Hang a left just before the white building...Ray Sachs
Jun 3, 2003 2:55 PM
...follow the road back about 3/4 of a mile, around the bend, and my brother has about 15 acres tucked up against the mountain back there. When I spent the summer there in '75, the neighbors used to bring vodka and grape neehi over in the evening for some cultural exchange. Yeah boy!

This has GOT to be the first time Waiteville has ever appeared on the internet (nice thought anyway). Thanks for the photos - I'm going to have to bring my bike down the next time I'm in Roanoke for a visit.

-Ray
where do you recommendishmael
Jun 3, 2003 11:44 AM
I used to go camping/climbing at the New River Gorge at the bottom of W.V. and it was beautiful but the road were all big highways that wouldn't be nice for riding. I'm looking for somewhere that is well paved, green and hilly (if not mountainous), and has no one around. - a cyclists dream. If you know the area, tell me what's worth going to. Maybe there is a good resturant you know that's in the middle of nowhere, I like to have food as a goal.
where do you recommendAllUpHill
Jun 3, 2003 8:21 PM
I'm not too familiar with WV, if that's the area you mean. Just this tiny section (the southern edge of Monroe county) I pass through every few months. Based on what I've seen, I don't think you'll have trouble finding what you're after though.

Get a Delorme Topo Atlas for the state, browse the pages for something that looks interesting, and go check it out. That's my technique. I do a lot of ride scouting by car, as perverse as that may seem.
re: To the Middle of NowhereAllUpHill
Jun 3, 2003 12:00 PM
The road over the mountain leads to Johns Creek Valley. The beauty, stark openness, and lack of human presence gives a strange feeling when I ride through here. It's like being some place I shouldn't.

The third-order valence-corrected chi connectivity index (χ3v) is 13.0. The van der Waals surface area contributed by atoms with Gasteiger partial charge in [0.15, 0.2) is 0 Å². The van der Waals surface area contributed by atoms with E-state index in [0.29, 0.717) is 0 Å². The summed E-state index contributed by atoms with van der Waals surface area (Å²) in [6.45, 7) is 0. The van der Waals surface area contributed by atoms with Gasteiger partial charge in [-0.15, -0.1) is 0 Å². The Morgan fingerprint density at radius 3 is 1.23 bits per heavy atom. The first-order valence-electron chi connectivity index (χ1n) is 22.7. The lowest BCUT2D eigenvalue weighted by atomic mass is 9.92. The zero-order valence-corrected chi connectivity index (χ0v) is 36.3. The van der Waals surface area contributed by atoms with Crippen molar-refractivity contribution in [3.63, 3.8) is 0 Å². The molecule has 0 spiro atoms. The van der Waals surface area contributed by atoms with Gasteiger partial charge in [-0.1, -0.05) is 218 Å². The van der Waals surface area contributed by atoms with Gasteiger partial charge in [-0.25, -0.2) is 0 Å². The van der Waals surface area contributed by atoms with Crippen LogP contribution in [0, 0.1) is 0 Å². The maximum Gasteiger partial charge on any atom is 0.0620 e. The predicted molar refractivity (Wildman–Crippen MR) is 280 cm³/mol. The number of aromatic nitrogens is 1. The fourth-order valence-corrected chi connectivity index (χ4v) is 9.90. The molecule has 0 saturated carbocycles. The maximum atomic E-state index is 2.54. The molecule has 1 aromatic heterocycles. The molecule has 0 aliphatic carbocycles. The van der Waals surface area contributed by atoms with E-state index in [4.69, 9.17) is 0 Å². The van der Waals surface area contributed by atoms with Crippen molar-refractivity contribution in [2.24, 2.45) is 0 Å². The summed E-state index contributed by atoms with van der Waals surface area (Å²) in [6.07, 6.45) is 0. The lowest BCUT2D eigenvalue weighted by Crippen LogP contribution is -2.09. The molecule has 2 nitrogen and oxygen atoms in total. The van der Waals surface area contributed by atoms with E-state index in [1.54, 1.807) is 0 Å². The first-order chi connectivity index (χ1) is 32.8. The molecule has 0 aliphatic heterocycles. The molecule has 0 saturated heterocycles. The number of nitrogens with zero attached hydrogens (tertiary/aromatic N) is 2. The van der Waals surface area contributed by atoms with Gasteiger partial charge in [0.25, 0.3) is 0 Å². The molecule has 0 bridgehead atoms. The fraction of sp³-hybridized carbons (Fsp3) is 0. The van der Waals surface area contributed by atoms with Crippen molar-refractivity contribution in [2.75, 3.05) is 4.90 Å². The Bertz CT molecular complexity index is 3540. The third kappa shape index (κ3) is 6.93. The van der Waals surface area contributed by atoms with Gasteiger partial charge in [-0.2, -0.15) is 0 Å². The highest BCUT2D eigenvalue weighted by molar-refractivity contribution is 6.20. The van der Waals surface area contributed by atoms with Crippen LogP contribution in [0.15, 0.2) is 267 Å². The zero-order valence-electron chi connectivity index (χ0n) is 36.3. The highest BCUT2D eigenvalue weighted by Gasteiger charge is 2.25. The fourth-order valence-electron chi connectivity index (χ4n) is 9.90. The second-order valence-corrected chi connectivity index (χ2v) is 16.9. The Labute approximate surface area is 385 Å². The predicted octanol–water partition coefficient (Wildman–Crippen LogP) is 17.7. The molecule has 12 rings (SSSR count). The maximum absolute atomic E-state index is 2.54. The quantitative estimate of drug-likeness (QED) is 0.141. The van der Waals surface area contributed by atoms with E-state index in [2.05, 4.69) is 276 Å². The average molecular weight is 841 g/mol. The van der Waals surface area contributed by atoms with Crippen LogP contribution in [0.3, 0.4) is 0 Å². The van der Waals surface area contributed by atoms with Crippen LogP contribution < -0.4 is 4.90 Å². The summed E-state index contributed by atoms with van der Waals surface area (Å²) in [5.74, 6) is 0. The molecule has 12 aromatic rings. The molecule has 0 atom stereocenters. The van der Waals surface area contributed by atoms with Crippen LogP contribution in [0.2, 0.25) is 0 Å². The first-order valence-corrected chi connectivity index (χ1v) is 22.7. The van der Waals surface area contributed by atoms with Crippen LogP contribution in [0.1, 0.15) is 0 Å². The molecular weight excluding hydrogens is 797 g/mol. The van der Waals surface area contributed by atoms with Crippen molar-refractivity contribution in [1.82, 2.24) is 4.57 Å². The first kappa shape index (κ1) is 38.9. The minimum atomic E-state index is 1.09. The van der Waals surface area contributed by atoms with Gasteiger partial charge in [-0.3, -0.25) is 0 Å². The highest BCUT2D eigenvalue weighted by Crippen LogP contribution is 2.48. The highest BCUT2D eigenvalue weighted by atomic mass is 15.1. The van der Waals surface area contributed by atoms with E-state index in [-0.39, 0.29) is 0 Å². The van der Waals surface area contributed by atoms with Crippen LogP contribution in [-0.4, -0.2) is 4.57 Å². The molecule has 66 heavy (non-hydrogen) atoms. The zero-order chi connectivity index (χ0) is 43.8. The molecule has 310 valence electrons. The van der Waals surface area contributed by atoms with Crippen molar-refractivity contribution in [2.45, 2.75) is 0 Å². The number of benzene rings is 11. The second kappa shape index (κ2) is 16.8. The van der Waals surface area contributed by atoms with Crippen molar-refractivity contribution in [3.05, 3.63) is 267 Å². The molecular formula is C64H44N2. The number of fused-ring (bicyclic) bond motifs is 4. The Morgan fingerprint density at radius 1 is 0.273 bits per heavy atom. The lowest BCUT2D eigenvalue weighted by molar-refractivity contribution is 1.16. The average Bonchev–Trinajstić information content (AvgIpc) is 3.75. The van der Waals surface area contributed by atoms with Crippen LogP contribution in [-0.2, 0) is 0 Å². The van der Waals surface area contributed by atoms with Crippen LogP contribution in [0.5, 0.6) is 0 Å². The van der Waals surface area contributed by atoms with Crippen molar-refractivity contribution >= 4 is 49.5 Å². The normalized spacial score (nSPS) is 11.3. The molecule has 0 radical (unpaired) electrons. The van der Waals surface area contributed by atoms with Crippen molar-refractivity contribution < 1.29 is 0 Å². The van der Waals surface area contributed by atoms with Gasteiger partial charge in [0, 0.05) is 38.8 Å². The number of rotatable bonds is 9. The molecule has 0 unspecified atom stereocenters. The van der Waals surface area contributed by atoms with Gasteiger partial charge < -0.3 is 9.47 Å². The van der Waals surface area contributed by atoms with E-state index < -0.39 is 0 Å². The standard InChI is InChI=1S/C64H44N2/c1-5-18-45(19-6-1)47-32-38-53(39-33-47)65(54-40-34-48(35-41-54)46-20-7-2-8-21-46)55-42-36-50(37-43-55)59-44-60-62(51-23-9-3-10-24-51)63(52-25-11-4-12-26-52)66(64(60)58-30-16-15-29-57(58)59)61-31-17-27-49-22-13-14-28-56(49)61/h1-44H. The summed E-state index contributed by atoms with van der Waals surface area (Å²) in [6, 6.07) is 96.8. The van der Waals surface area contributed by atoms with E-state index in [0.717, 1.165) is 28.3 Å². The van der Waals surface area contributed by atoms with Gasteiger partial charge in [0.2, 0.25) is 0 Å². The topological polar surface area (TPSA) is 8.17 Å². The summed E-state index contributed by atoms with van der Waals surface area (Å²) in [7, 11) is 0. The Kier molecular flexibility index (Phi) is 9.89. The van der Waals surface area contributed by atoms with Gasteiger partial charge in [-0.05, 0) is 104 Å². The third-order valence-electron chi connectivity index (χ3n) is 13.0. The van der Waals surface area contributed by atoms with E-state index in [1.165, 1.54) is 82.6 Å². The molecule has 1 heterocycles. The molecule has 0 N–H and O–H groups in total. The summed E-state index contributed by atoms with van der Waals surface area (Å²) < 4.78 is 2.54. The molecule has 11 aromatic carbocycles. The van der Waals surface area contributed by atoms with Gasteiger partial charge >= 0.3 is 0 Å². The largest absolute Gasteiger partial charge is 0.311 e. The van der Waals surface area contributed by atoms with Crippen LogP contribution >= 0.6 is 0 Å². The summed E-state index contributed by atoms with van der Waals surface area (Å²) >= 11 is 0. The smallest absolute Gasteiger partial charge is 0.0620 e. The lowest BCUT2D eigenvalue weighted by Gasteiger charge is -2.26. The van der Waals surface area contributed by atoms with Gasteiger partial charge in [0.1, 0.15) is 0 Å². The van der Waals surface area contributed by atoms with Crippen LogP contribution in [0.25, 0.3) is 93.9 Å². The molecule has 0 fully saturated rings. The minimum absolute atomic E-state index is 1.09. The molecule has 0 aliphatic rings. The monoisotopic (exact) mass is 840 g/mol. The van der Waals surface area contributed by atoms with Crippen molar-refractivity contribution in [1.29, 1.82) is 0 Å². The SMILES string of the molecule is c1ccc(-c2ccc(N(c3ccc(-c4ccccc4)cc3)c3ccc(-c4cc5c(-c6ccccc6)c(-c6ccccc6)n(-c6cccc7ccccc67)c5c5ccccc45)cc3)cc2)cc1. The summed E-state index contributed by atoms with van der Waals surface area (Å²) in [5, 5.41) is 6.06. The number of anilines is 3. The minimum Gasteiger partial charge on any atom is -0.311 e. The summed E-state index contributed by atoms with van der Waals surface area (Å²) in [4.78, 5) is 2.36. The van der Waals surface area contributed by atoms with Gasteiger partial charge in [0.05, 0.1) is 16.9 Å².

This shot should make MoM riders cringe in terror! This is Johns Creek Mtn. and the road that eventually goes over it. The climb was rated Category 2 when used in the Tour DuPont, and is really pretty tough. It's paved though, and I'm headed for a more interesting exit from the valley...

re: To the Middle of NowhereAllUpHill
Jun 3, 2003 12:04 PM
But first, a couple more fine views before we leave.



This is a resevoir build for controlling flooding. The creek has a pretty huge watershed, and as high as it was today I can imagine it would flood things pretty badly.
Reminds me of my ride in the middle of nowhere today.KG 361
Jun 3, 2003 12:21 PM
Except that it was raining =( 60 miles on the fixie in the rain. Our scenery here in PA is a lot like yours, although your mountains are a bit bigger. Nice pics! I love living where I can ride 60 miles and see fewer than a dozen cars. =)
re: To the Middle of NowhereAllUpHill
Jun 3, 2003 12:11 PM
This is a fascinating old road out of the valley. These are all "the roads less traveled," but this one is even less traveled. I'm intrigued by this crude stone retaining wall that faces down a pretty steep hollow. On the other side of the climb I'll ride through Clover Hollow, where VT holds our collegiate conference road race each spring. Then about 12 miles back to Blacksburg. Thanks for reading.
Lovely. Great narrative, too. Poetry, visual and verbal. nmbill
Jun 3, 2003 2:11 PM